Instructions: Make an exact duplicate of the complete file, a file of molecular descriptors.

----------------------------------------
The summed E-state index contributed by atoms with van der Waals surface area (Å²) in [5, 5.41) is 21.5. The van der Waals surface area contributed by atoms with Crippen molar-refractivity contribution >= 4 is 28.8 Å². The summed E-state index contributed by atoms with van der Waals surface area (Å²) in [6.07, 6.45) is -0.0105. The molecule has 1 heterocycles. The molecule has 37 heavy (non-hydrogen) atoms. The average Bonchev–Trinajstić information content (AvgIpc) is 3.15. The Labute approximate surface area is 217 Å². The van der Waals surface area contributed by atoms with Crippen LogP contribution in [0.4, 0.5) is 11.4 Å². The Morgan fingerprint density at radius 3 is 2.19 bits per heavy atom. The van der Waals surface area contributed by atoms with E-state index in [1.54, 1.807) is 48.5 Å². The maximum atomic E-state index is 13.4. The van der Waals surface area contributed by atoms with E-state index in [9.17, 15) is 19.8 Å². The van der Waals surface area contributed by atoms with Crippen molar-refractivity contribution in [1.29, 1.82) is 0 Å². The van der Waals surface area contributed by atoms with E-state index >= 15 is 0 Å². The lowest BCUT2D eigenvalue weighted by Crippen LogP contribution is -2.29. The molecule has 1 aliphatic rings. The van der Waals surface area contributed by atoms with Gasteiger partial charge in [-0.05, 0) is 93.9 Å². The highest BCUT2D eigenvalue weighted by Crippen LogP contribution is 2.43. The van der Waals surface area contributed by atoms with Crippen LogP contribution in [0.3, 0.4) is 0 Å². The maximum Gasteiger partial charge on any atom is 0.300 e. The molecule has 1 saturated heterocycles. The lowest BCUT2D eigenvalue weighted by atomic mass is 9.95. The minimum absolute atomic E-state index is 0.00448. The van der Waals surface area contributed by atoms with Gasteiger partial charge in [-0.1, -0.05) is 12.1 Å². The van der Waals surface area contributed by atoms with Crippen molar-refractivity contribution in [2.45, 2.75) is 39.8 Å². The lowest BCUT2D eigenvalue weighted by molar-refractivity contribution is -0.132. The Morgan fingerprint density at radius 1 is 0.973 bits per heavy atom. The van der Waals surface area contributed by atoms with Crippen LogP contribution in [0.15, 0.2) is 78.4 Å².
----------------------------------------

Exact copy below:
The summed E-state index contributed by atoms with van der Waals surface area (Å²) in [5, 5.41) is 21.5. The van der Waals surface area contributed by atoms with Crippen molar-refractivity contribution >= 4 is 28.8 Å². The summed E-state index contributed by atoms with van der Waals surface area (Å²) in [6.07, 6.45) is -0.0105. The molecule has 1 heterocycles. The molecule has 37 heavy (non-hydrogen) atoms. The average Bonchev–Trinajstić information content (AvgIpc) is 3.15. The Labute approximate surface area is 217 Å². The van der Waals surface area contributed by atoms with Crippen LogP contribution in [0.4, 0.5) is 11.4 Å². The Morgan fingerprint density at radius 3 is 2.19 bits per heavy atom. The van der Waals surface area contributed by atoms with E-state index in [1.54, 1.807) is 48.5 Å². The maximum atomic E-state index is 13.4. The van der Waals surface area contributed by atoms with E-state index in [9.17, 15) is 19.8 Å². The van der Waals surface area contributed by atoms with Crippen molar-refractivity contribution in [1.29, 1.82) is 0 Å². The van der Waals surface area contributed by atoms with E-state index >= 15 is 0 Å². The lowest BCUT2D eigenvalue weighted by Crippen LogP contribution is -2.29. The molecule has 1 aliphatic rings. The van der Waals surface area contributed by atoms with Gasteiger partial charge in [-0.05, 0) is 93.9 Å². The highest BCUT2D eigenvalue weighted by Crippen LogP contribution is 2.43. The van der Waals surface area contributed by atoms with Crippen LogP contribution in [0.3, 0.4) is 0 Å². The maximum Gasteiger partial charge on any atom is 0.300 e. The molecule has 1 saturated heterocycles. The lowest BCUT2D eigenvalue weighted by atomic mass is 9.95. The minimum absolute atomic E-state index is 0.00448. The van der Waals surface area contributed by atoms with Gasteiger partial charge in [-0.1, -0.05) is 12.1 Å². The van der Waals surface area contributed by atoms with Crippen molar-refractivity contribution in [2.45, 2.75) is 39.8 Å². The lowest BCUT2D eigenvalue weighted by molar-refractivity contribution is -0.132. The Morgan fingerprint density at radius 1 is 0.973 bits per heavy atom. The van der Waals surface area contributed by atoms with Crippen LogP contribution in [0.15, 0.2) is 78.4 Å².